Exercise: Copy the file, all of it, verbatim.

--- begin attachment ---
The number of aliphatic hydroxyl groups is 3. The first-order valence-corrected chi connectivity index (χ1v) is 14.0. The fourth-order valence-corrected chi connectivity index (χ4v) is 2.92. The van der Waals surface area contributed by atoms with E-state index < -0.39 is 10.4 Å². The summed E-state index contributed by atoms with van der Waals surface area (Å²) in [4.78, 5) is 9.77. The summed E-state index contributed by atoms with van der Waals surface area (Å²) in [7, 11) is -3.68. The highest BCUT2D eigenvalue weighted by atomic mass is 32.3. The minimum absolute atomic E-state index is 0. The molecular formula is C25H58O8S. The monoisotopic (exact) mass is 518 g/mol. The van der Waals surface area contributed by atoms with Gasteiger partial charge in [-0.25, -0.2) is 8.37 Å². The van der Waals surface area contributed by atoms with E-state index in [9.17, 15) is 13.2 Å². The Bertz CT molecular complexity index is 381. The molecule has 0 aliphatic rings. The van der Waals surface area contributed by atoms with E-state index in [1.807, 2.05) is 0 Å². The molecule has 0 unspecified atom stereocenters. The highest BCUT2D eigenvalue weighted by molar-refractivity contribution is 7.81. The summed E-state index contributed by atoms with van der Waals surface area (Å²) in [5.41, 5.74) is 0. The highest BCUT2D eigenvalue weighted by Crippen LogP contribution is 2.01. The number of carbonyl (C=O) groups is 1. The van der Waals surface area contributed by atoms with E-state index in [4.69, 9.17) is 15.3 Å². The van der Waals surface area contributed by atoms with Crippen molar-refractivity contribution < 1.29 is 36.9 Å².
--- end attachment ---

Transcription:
The number of aliphatic hydroxyl groups is 3. The first-order valence-corrected chi connectivity index (χ1v) is 14.0. The fourth-order valence-corrected chi connectivity index (χ4v) is 2.92. The van der Waals surface area contributed by atoms with E-state index < -0.39 is 10.4 Å². The summed E-state index contributed by atoms with van der Waals surface area (Å²) in [4.78, 5) is 9.77. The summed E-state index contributed by atoms with van der Waals surface area (Å²) in [7, 11) is -3.68. The highest BCUT2D eigenvalue weighted by atomic mass is 32.3. The minimum absolute atomic E-state index is 0. The molecular formula is C25H58O8S. The monoisotopic (exact) mass is 518 g/mol. The van der Waals surface area contributed by atoms with Gasteiger partial charge in [-0.25, -0.2) is 8.37 Å². The van der Waals surface area contributed by atoms with E-state index in [9.17, 15) is 13.2 Å². The Bertz CT molecular complexity index is 381. The molecule has 0 aliphatic rings. The van der Waals surface area contributed by atoms with E-state index in [1.807, 2.05) is 0 Å². The molecule has 0 unspecified atom stereocenters. The highest BCUT2D eigenvalue weighted by molar-refractivity contribution is 7.81. The summed E-state index contributed by atoms with van der Waals surface area (Å²) in [5.41, 5.74) is 0. The highest BCUT2D eigenvalue weighted by Crippen LogP contribution is 2.01. The number of carbonyl (C=O) groups is 1. The van der Waals surface area contributed by atoms with E-state index in [4.69, 9.17) is 15.3 Å². The van der Waals surface area contributed by atoms with Crippen molar-refractivity contribution < 1.29 is 36.9 Å².